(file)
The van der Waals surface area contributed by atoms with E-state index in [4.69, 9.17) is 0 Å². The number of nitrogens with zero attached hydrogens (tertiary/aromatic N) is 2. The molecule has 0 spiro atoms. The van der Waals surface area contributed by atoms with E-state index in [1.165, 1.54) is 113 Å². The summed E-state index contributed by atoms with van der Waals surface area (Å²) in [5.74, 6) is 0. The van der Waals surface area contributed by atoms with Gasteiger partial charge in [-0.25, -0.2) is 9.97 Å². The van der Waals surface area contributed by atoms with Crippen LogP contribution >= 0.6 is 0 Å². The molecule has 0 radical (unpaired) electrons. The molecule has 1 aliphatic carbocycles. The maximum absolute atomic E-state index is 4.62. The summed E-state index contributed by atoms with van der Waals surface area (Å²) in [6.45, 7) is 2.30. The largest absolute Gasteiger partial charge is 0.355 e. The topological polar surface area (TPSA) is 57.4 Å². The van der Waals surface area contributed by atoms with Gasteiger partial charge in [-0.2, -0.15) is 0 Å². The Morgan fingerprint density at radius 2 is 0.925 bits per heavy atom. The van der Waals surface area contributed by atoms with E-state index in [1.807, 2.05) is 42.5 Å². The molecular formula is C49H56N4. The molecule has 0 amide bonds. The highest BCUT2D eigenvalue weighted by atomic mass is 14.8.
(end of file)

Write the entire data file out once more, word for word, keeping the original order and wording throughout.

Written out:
The van der Waals surface area contributed by atoms with E-state index in [4.69, 9.17) is 0 Å². The number of nitrogens with zero attached hydrogens (tertiary/aromatic N) is 2. The molecule has 0 spiro atoms. The van der Waals surface area contributed by atoms with E-state index in [1.165, 1.54) is 113 Å². The summed E-state index contributed by atoms with van der Waals surface area (Å²) in [5.74, 6) is 0. The van der Waals surface area contributed by atoms with Gasteiger partial charge in [-0.25, -0.2) is 9.97 Å². The van der Waals surface area contributed by atoms with Crippen LogP contribution >= 0.6 is 0 Å². The molecule has 0 radical (unpaired) electrons. The molecule has 1 aliphatic carbocycles. The maximum absolute atomic E-state index is 4.62. The summed E-state index contributed by atoms with van der Waals surface area (Å²) in [6.45, 7) is 2.30. The largest absolute Gasteiger partial charge is 0.355 e. The topological polar surface area (TPSA) is 57.4 Å². The van der Waals surface area contributed by atoms with Gasteiger partial charge in [-0.2, -0.15) is 0 Å². The Morgan fingerprint density at radius 2 is 0.925 bits per heavy atom. The van der Waals surface area contributed by atoms with E-state index in [1.807, 2.05) is 42.5 Å². The molecular formula is C49H56N4. The molecule has 0 amide bonds. The highest BCUT2D eigenvalue weighted by atomic mass is 14.8.